US20070257643A1 (en) * 2006-05-08 2007-11-08 Tien-Tzu Chen Switching voltage regulator with an improved range of input voltage
US20100001706A1 (en) * 2008-07-01 2010-01-07 International Rectifier Corporation Converter having pwm ramp adjustable in discontinuous mode operation
US7834608B2 (en) * 2008-11-18 2010-11-16 Texas Instruments Incorporated Feed-forward compensation for a hysteretic switching regulator

Family Cites Families (3)

* Cited by examiner, † Cited by third party
Publication number Priority date Publication date Assignee Title
TWM288389U (en) * 2005-05-12 2006-03-01 System General Corp Switching control apparatus whith output power compensation
TWM296395U (en) * 2005-11-04 2006-08-21 System General Corp Switching control circuit for output power compensation
DE102007028568B4 (en) * 2006-06-23 2009-12-03 Mediatek Inc. switching regulators

Patent Citations (4)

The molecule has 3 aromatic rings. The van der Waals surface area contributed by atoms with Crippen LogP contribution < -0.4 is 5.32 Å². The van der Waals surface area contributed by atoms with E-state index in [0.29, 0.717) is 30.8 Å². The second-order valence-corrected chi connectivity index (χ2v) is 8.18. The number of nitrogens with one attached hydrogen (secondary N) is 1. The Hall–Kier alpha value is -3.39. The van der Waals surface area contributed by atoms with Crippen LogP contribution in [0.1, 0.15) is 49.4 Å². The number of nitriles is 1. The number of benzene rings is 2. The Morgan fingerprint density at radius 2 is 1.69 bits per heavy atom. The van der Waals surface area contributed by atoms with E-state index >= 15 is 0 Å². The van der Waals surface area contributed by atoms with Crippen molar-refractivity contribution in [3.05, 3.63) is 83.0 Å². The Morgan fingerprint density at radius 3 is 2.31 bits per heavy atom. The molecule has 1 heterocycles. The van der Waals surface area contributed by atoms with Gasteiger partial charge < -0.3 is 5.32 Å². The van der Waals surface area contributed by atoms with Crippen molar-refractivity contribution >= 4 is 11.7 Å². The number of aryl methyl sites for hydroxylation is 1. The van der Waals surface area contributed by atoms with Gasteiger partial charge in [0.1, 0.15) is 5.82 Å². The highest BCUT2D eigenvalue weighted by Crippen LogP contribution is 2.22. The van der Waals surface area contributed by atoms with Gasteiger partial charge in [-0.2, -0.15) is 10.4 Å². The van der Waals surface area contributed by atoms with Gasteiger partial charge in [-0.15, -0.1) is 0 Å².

* Cited by examiner, † Cited by third party
Publication number Priority date Publication date Assignee Title
US20020125872A1 (en) * 2001-03-12 2002-09-12 Groom Terry J. Virtual ripple generation in switch-mode power supplies
US20070257643A1 (en) * 2006-05-08 2007-11-08 Tien-Tzu Chen Switching voltage regulator with an improved range of input voltage
US20100001706A1 (en) * 2008-07-01 2010-01-07 International Rectifier Corporation Converter having pwm ramp adjustable in discontinuous mode operation
US7834608B2 (en) * 2008-11-18 2010-11-16 Texas Instruments Incorporated Feed-forward compensation for a hysteretic switching regulator

Cited By (28)

* Cited by examiner, † Cited by third party
Publication number Priority date Publication date Assignee Title